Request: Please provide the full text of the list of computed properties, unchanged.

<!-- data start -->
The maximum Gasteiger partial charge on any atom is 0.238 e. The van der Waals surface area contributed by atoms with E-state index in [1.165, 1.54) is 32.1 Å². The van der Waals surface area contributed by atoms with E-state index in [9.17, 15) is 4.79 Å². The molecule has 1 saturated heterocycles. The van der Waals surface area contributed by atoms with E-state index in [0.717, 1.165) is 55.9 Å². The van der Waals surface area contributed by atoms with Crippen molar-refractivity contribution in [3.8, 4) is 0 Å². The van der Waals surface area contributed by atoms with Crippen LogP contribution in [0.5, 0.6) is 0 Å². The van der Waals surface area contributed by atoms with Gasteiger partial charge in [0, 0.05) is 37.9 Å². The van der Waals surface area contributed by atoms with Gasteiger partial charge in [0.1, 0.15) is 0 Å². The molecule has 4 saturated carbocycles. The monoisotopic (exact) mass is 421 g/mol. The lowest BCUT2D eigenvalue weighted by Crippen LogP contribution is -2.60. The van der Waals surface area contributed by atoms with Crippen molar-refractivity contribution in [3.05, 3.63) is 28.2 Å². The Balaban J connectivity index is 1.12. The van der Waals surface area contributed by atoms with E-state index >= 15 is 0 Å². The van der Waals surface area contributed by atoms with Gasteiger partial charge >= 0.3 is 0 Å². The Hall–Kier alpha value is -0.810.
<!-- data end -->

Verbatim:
The maximum Gasteiger partial charge on any atom is 0.238 e. The van der Waals surface area contributed by atoms with E-state index in [1.165, 1.54) is 32.1 Å². The van der Waals surface area contributed by atoms with E-state index in [9.17, 15) is 4.79 Å². The molecule has 1 saturated heterocycles. The van der Waals surface area contributed by atoms with E-state index in [0.717, 1.165) is 55.9 Å². The van der Waals surface area contributed by atoms with Crippen molar-refractivity contribution in [3.8, 4) is 0 Å². The van der Waals surface area contributed by atoms with Crippen LogP contribution in [0.5, 0.6) is 0 Å². The van der Waals surface area contributed by atoms with Gasteiger partial charge in [0, 0.05) is 37.9 Å². The van der Waals surface area contributed by atoms with Gasteiger partial charge in [0.1, 0.15) is 0 Å². The molecule has 4 saturated carbocycles. The monoisotopic (exact) mass is 421 g/mol. The lowest BCUT2D eigenvalue weighted by Crippen LogP contribution is -2.60. The van der Waals surface area contributed by atoms with Crippen molar-refractivity contribution in [3.05, 3.63) is 28.2 Å². The Balaban J connectivity index is 1.12. The van der Waals surface area contributed by atoms with E-state index >= 15 is 0 Å². The van der Waals surface area contributed by atoms with Gasteiger partial charge >= 0.3 is 0 Å². The Hall–Kier alpha value is -0.810.